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PALO ALTO, Calif. – Rafael Arias already lost a leg to cancer and now he has a recurrent sarcoma, but he decided chemotherapy wasn’t for him.
“It made me sick and within a week, we had to stop it,” he said. “So as difficult as it was, I just decided not to go through with it.”
By choosing not to have chemotherapy, the 46-year-old former Army police officer made a decision about how he wants to spend his remaining days.
“With the little bit of time that I have left, my wife and I have plans of going to certain places and maybe doing some things before my departure,” he said. “Right now, we are just trying to take advantage of the fact that I’m still here.”
Across America, many late-stage cancer patients undergo painful chemotherapy – a process of using strong drugs to try to treat cancer – in the mistaken beliefthat a cure is possible, and it's costing big money.
“The rate at which health care spending is growing in this country is absolutely not sustainable,” warns Stanford University professor Dr. Arnold Milstein. And if nothing changes, he added, we soon won’t be able to afford the care we need.
At the Veterans Affairs hospital in Palo Alto, Timothy Blumberg, 75, is being treated for esophageal cancer. Along with his treatment, he helps test the new model for patients with late-stage cancer, meeting regularly with Labiba Shere, a health care coach.
“Is your primary goal to fight this?” she asked.
“I don’t want to die,” he said. “I’ve got lots of things to do, so whatever it takes.”
With a compassionate ear, Shere’s role is to provide Blumberg and other patients with the big picture, helping them decide how cancer treatment fits in with how they want to spend the rest of their lives.
“With me, they're actually discussing things – what they're feeling, what they're going through, what they want to do,” she said. “What they understand is their prognosis, what they understand are the side effects.”
Stanford oncologist Dr. Manali Patel designed the program, hoping to change how we treat – and overtreat – some of America’s sickest and most expensive patients.
It's shocking that patients don't know how long they may or may not have to live, and whether or not they have a curable versus an incurable cancer.
Dr. Manali Patel
Stanford University oncologist
“It's easier, sometimes, to say, ‘Oh, metastatic lung cancer. Let's give you these two drugs or even three drugs,’ and very quickly have a treatment plan put into place with chemotherapy orders signed than it is to sit down with the patient and their families and go through this difficult conversation,” she said.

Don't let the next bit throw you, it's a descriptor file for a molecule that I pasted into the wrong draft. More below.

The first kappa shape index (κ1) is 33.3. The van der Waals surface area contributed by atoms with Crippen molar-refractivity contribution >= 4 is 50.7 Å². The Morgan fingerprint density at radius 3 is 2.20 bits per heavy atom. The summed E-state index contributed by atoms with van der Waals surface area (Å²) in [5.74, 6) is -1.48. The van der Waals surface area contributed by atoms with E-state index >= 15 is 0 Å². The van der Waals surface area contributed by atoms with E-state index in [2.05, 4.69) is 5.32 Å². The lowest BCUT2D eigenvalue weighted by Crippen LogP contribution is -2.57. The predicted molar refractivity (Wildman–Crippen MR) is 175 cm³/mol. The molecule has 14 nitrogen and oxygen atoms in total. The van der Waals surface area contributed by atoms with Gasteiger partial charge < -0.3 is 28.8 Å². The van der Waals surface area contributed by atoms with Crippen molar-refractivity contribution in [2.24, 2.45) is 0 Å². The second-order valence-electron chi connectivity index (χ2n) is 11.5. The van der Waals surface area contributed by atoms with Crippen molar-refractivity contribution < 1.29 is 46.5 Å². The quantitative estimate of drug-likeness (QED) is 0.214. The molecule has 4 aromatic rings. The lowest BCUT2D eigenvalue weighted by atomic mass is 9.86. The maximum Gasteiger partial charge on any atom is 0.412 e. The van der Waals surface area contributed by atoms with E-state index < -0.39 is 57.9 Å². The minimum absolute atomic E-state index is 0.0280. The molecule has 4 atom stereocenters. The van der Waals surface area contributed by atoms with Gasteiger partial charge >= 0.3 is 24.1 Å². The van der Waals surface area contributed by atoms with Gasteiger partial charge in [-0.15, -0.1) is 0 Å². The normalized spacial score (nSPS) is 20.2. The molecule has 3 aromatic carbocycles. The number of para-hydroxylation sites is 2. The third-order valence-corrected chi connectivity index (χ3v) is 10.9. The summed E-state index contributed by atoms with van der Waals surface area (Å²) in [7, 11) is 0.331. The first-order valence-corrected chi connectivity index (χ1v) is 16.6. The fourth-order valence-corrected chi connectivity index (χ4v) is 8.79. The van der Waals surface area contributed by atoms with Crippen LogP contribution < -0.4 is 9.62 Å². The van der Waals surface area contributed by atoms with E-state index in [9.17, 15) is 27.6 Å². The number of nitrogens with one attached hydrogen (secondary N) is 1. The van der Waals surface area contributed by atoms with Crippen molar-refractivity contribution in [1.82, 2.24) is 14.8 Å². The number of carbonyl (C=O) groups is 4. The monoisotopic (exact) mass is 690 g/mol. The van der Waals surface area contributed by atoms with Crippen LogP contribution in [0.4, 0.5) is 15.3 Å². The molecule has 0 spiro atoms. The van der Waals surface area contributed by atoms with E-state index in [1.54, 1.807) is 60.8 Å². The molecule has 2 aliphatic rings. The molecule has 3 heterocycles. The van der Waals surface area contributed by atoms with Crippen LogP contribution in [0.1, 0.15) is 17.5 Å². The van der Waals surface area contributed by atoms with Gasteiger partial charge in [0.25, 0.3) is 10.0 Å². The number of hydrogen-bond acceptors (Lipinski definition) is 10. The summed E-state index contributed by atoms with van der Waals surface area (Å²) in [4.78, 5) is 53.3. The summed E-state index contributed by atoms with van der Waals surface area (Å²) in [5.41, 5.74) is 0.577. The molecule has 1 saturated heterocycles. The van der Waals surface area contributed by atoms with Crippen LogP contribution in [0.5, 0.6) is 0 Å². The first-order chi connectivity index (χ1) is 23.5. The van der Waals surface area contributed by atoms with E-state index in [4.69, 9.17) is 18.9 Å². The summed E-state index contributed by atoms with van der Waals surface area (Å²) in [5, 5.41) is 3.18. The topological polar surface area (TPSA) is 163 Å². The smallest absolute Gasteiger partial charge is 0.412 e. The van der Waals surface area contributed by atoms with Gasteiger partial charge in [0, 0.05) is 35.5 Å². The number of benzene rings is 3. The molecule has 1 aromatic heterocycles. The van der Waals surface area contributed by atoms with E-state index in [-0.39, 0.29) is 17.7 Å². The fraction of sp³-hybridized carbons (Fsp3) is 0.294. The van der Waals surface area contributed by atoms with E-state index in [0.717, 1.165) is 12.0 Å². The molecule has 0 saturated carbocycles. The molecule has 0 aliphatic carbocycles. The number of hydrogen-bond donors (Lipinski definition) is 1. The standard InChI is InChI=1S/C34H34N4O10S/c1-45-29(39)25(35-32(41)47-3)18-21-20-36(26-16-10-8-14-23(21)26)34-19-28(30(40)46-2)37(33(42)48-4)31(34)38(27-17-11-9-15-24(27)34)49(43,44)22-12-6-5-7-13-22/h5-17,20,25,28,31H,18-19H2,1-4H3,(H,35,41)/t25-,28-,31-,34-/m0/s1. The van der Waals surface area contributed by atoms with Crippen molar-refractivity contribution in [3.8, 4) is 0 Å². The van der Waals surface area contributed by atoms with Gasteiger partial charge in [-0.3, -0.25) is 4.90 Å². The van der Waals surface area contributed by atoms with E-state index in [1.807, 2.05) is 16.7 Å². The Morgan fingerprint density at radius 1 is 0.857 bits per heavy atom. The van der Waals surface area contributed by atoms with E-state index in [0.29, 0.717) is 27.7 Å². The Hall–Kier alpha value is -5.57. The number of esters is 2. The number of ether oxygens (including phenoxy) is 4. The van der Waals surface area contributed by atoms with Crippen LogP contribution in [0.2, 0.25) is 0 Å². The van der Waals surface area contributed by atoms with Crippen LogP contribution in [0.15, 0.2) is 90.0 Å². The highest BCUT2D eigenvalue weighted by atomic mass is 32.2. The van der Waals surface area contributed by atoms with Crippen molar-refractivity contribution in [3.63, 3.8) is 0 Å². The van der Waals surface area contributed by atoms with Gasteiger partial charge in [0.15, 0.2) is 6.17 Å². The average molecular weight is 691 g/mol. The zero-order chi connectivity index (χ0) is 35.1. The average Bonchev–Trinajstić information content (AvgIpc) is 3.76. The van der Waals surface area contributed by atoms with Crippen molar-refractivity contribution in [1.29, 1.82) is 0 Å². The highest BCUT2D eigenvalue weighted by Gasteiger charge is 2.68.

Those difficult conversations may help patients better understand when treatment is unlikely to cure them.
“It's shocking that patients don't know how long they may or may not have to live, and whether or not they have a curable versus an incurable cancer,” Patel said.
In addition to care coaches, Patel’s model includes a hotline to help patients control symptoms and avoid emergency room trips, to hopefully improve patients’ day-to-day quality of life. With chemotherapy, patients can end up spending more of their remaining days in the hospital, if they end up stricken with disastrous side effects.
“We all pay for these costs, not only from heartbreak – sometimes I have a ton of heartbreak when I see that a patient has passed away in the hospital when they have clearly stated to me that they wanted to die at home – but then also the undue burden on society,” Patel said.
She believes that with better understanding of their disease, up to 70 percent of patients would choose less aggressive, less painful and less expensive care.
Patel thinks her model, by reducing drug use and hospital stays, can trim about $50 billion a year from the health care system’s costs for late-stage cancer treatment, all while helping patients lead more enjoyable lives.
The Stanford doctors estimate their program will cut the number of chemotherapy treatments by possibly 15 to 20 percent. But since the program is designed to save costs (thus lowering revenue), it’s no wonder few hospitals and cancer groups wanted to help test it.
Hospital systems told Patel they liked the idea and wanted to do the right thing for patients, but said that major changes would slash budgets and put practices in peril.
“‘Chemotherapy is how we keep our practice going,’” she recalled them saying. “‘Chemotherapy is how we keep our hospital running.’”
“That is a problematic way to pay any health professional,” Milstein said, agreeing that it’s a conflict of interest.
Data about the patients seen in Patel’s pilot program at the VA will start to come in next year, but no matter the result, the team is certain that the current system is broken.
“We need to change the way we pay for cancer care and almost every other type of care in this country,” Milstein said. “We need to gear it to what patients and their families are looking for, which is improved physical and mental well-being.”
If the trial is a success, health care costs will certainly drop, but Patel is hoping for a payoff that’s harder to quantify.
“I think most importantly we would see improved quality at the end of life – care at the end of life that matches what patients want and how they want to live their life in their last few days, in their last months, in their last three years of life,” she said.
It's what Rafael Arias, who knows his days are numbered, is hoping to have.